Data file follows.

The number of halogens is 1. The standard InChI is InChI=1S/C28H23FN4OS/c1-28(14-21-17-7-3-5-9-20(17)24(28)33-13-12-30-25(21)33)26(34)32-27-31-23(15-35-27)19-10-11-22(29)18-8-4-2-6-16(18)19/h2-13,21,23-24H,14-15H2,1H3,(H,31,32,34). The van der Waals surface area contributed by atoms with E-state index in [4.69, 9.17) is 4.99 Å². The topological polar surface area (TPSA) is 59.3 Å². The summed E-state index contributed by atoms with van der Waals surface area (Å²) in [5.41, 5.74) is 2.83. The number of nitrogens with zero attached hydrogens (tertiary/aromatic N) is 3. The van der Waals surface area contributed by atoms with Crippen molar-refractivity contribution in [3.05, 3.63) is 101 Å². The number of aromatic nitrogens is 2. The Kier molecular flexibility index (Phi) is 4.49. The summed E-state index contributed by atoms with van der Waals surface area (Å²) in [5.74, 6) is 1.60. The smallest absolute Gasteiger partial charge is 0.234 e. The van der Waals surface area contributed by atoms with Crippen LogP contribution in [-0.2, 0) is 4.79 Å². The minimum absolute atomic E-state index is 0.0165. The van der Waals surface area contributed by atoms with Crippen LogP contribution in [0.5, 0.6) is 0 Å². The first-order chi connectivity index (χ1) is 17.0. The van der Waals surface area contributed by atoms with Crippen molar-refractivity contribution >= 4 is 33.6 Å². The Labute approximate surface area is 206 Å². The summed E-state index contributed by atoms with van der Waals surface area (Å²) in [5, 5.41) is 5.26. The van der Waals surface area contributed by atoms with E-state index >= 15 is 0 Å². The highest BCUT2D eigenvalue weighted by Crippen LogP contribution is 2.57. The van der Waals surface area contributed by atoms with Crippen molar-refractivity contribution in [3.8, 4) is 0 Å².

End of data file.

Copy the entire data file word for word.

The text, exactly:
The number of halogens is 1. The standard InChI is InChI=1S/C28H23FN4OS/c1-28(14-21-17-7-3-5-9-20(17)24(28)33-13-12-30-25(21)33)26(34)32-27-31-23(15-35-27)19-10-11-22(29)18-8-4-2-6-16(18)19/h2-13,21,23-24H,14-15H2,1H3,(H,31,32,34). The van der Waals surface area contributed by atoms with E-state index in [4.69, 9.17) is 4.99 Å². The topological polar surface area (TPSA) is 59.3 Å². The summed E-state index contributed by atoms with van der Waals surface area (Å²) in [5.41, 5.74) is 2.83. The number of nitrogens with zero attached hydrogens (tertiary/aromatic N) is 3. The van der Waals surface area contributed by atoms with Crippen molar-refractivity contribution in [3.05, 3.63) is 101 Å². The number of aromatic nitrogens is 2. The Kier molecular flexibility index (Phi) is 4.49. The summed E-state index contributed by atoms with van der Waals surface area (Å²) in [5.74, 6) is 1.60. The smallest absolute Gasteiger partial charge is 0.234 e. The van der Waals surface area contributed by atoms with Crippen LogP contribution in [-0.2, 0) is 4.79 Å². The minimum absolute atomic E-state index is 0.0165. The van der Waals surface area contributed by atoms with Crippen LogP contribution in [0.5, 0.6) is 0 Å². The first-order chi connectivity index (χ1) is 17.0. The van der Waals surface area contributed by atoms with Crippen molar-refractivity contribution >= 4 is 33.6 Å². The Labute approximate surface area is 206 Å². The summed E-state index contributed by atoms with van der Waals surface area (Å²) in [5, 5.41) is 5.26. The van der Waals surface area contributed by atoms with E-state index >= 15 is 0 Å². The highest BCUT2D eigenvalue weighted by Crippen LogP contribution is 2.57. The van der Waals surface area contributed by atoms with Crippen molar-refractivity contribution in [3.8, 4) is 0 Å².